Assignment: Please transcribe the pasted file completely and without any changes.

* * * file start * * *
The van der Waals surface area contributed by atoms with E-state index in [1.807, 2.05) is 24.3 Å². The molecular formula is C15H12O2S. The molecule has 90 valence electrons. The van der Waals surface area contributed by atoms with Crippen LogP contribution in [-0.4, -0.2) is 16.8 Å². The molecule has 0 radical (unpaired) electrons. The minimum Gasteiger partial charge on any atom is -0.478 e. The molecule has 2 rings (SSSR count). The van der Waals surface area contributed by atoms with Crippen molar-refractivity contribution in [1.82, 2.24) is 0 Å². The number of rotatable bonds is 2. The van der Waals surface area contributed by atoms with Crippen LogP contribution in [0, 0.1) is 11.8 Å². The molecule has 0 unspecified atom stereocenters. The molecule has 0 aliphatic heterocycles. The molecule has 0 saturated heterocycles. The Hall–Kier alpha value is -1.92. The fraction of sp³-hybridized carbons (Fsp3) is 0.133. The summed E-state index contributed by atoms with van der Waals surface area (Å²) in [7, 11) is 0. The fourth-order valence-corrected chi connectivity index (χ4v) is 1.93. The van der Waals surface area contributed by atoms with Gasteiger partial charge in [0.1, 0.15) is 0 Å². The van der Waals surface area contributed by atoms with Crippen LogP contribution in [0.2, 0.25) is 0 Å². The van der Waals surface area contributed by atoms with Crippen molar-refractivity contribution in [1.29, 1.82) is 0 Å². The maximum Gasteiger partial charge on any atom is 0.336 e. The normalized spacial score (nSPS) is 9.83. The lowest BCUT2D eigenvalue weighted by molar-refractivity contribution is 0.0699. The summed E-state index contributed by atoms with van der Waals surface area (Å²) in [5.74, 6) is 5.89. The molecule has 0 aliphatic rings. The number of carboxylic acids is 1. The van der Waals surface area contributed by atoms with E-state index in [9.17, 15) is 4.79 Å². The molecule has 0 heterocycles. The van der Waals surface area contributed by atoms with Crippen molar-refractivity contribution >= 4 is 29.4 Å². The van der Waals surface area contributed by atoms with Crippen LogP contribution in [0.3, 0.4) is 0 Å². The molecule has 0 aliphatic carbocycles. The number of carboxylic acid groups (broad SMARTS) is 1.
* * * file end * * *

The van der Waals surface area contributed by atoms with E-state index in [1.807, 2.05) is 24.3 Å². The molecular formula is C15H12O2S. The molecule has 90 valence electrons. The van der Waals surface area contributed by atoms with Crippen LogP contribution in [-0.4, -0.2) is 16.8 Å². The molecule has 0 radical (unpaired) electrons. The minimum Gasteiger partial charge on any atom is -0.478 e. The molecule has 2 rings (SSSR count). The van der Waals surface area contributed by atoms with Crippen molar-refractivity contribution in [1.82, 2.24) is 0 Å². The number of rotatable bonds is 2. The van der Waals surface area contributed by atoms with Crippen LogP contribution in [0, 0.1) is 11.8 Å². The molecule has 0 unspecified atom stereocenters. The molecule has 0 aliphatic heterocycles. The molecule has 0 saturated heterocycles. The Hall–Kier alpha value is -1.92. The fraction of sp³-hybridized carbons (Fsp3) is 0.133. The summed E-state index contributed by atoms with van der Waals surface area (Å²) in [7, 11) is 0. The fourth-order valence-corrected chi connectivity index (χ4v) is 1.93. The van der Waals surface area contributed by atoms with Gasteiger partial charge in [0.1, 0.15) is 0 Å². The van der Waals surface area contributed by atoms with Crippen LogP contribution in [0.2, 0.25) is 0 Å². The van der Waals surface area contributed by atoms with Crippen molar-refractivity contribution in [1.29, 1.82) is 0 Å². The maximum Gasteiger partial charge on any atom is 0.336 e. The normalized spacial score (nSPS) is 9.83. The lowest BCUT2D eigenvalue weighted by molar-refractivity contribution is 0.0699. The summed E-state index contributed by atoms with van der Waals surface area (Å²) in [5.74, 6) is 5.89. The molecule has 0 aliphatic rings. The number of carboxylic acids is 1. The van der Waals surface area contributed by atoms with E-state index in [9.17, 15) is 4.79 Å². The molecule has 0 heterocycles. The van der Waals surface area contributed by atoms with Crippen molar-refractivity contribution >= 4 is 29.4 Å². The van der Waals surface area contributed by atoms with Crippen LogP contribution in [0.3, 0.4) is 0 Å². The molecule has 0 aliphatic carbocycles. The number of carboxylic acid groups (broad SMARTS) is 1.